Since 2012, Trekt Himalaya, an Orlando-based tourism agency has been focused on medical care in Nepal. Through a project called Medical Trek Nepal, they take volunteers to remote villages in Nepal as part of a field team of doctors, nurses and medics. This mission trek provides healthcare to people who have very little or no access to any kind of treatment or medicine.
"It is very rare for these people to see a doctor ever in their life because their villages are days walk from any kind of public road, and then another arduous journey to any kind of hospital," said Sandra Krasa BK, founder of the project. "Even if they could go, many would not have the money to do so."
At Medical Trek Nepal, doctors, nurses, and medical students from around the world volunteer to trek to these villages, where medical clinics are set up and they provide check-ups and medicine. According to BK, they take a moving pharmacy with them, and treat what they can. A Nepali medical team serves as translators for the foreign doctors and nurses. They are also instrumental in educating the villagers about common illnesses, prevention, and seeking further treatment.
Medical Trek Nepal is a two-week program. The medical teams camp and trek for 10 to 11 days in the foothills of the Himalayas, with the option to extend for two weeks (4 weeks total) in a Kathmandu hospital. Those who need internship credits usually do the 4-week option. "This is a mission and an adventure," said BK.
"The views are breathtaking, and the cultural immersion is something that one does not find in any other type of travel vacation," she said.
To date, Medical Trek has helped over 20,000 people, treating up to 400 people in each of its medical camps, serving only the regions in Nepal where there is a clear hardship and no healthcare for the local people. This project has been so incredibly successful that it decided to go from four treks per year to eight. In summer 2016, they will start Medical Trek Peru, offering a similar itinerary and experience to volunteers who would like to serve in Peru. This will serve remote villages in the Andes.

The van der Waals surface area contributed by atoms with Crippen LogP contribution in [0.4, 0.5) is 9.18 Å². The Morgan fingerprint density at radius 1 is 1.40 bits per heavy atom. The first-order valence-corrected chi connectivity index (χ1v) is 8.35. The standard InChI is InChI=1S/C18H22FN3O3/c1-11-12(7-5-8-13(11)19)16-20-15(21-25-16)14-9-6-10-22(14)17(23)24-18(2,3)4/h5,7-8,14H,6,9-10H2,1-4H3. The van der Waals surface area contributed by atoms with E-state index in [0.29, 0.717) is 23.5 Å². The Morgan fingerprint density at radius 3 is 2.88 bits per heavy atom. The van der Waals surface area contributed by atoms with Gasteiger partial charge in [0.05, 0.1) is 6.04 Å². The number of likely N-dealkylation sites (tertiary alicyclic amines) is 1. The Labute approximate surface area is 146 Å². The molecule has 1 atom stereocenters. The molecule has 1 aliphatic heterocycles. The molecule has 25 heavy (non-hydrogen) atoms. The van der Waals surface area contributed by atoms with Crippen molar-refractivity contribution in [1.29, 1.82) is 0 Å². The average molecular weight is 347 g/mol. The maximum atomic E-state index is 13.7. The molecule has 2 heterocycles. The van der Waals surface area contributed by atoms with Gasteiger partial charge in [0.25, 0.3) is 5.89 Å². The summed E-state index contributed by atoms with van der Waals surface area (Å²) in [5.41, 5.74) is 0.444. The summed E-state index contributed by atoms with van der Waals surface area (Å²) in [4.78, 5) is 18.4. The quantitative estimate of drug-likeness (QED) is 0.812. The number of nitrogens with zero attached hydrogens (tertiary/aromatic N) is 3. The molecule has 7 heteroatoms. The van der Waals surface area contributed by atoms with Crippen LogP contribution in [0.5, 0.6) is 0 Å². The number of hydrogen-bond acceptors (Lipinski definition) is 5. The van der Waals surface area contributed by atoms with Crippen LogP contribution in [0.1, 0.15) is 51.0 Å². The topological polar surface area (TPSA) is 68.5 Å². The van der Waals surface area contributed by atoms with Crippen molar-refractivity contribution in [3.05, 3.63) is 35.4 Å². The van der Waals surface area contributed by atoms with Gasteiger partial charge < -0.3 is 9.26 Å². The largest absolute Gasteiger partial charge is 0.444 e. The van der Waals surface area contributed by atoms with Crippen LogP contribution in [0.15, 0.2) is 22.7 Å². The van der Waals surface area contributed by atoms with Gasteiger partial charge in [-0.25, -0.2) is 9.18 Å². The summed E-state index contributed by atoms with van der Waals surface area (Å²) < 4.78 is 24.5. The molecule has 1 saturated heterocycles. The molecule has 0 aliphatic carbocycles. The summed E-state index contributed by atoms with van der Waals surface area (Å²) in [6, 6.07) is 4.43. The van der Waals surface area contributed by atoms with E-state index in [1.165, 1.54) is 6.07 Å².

There are plenty of benefits as to why Orlando physicians and medical personnel should become involved with Medical Trek Nepal, said BK.
"Many of our doctors and nurses comment that there is no way to get the type of experience they have on Medical Trek in a classroom or in a hospital ward," said BK. "This type of field medicine forces you to confront diseases that have been eradicated in the U.S., like TB and polio. It teaches you to work without the aid of technology just using basic tools and medication; it is truly treating those who need care, there is no elective medicine here."
Mostly, she added, they should become involved because they will have an amazing journey, and get to share their gifts to help people who are very cut-off from the modern western world.
To help prepare volunteers before they go abroad, Medical Trek Nepal stays in constant contact with its volunteers.
"We encourage them to email with questions," said BK. "We also have a monthly newsletter that goes out monthly as they count down to Medical Trek Nepal."
The biggest adjustment for volunteers is cultural since Nepal is a developing country. Things are very basic and simple; the country is very poor, noted BK. When they camp, everything is provided for the trekkers including tents, sleeping bags and meals, but this is not a luxury trek in any way.
"We are roughing it," she said. "Also, they are completely foreign, and quite a novelty to some of the villagers who have never seen western people before."
While this is considered a volunteer experience, there is a fee of $1,500 which goes towards supporting the trek itself.
"The trekkers get both the experience of trekking in Nepal and volunteering to help," said BK. "Most volunteer experiences in Nepal offer to place you in a hospital, where volunteers observe only, for a fee. Any extra activities you would want to do, you would have to pay for. So, our trek is unique in that you get to experience the wonders of trekking through the remote regions of Nepal, and you also get to volunteer in the medical camps we set up."
If you have never been on a medical trek before, BK encourages you to bring your skills, eagerness to help humanity, and a spirit of adventure.
"Expect the unexpected because that is Nepal," she said. "Everyone loves this trek, but the people who have the absolutely best time are those who embrace the fact that they are in a place where everything is a bit wild, and flexibility is a must."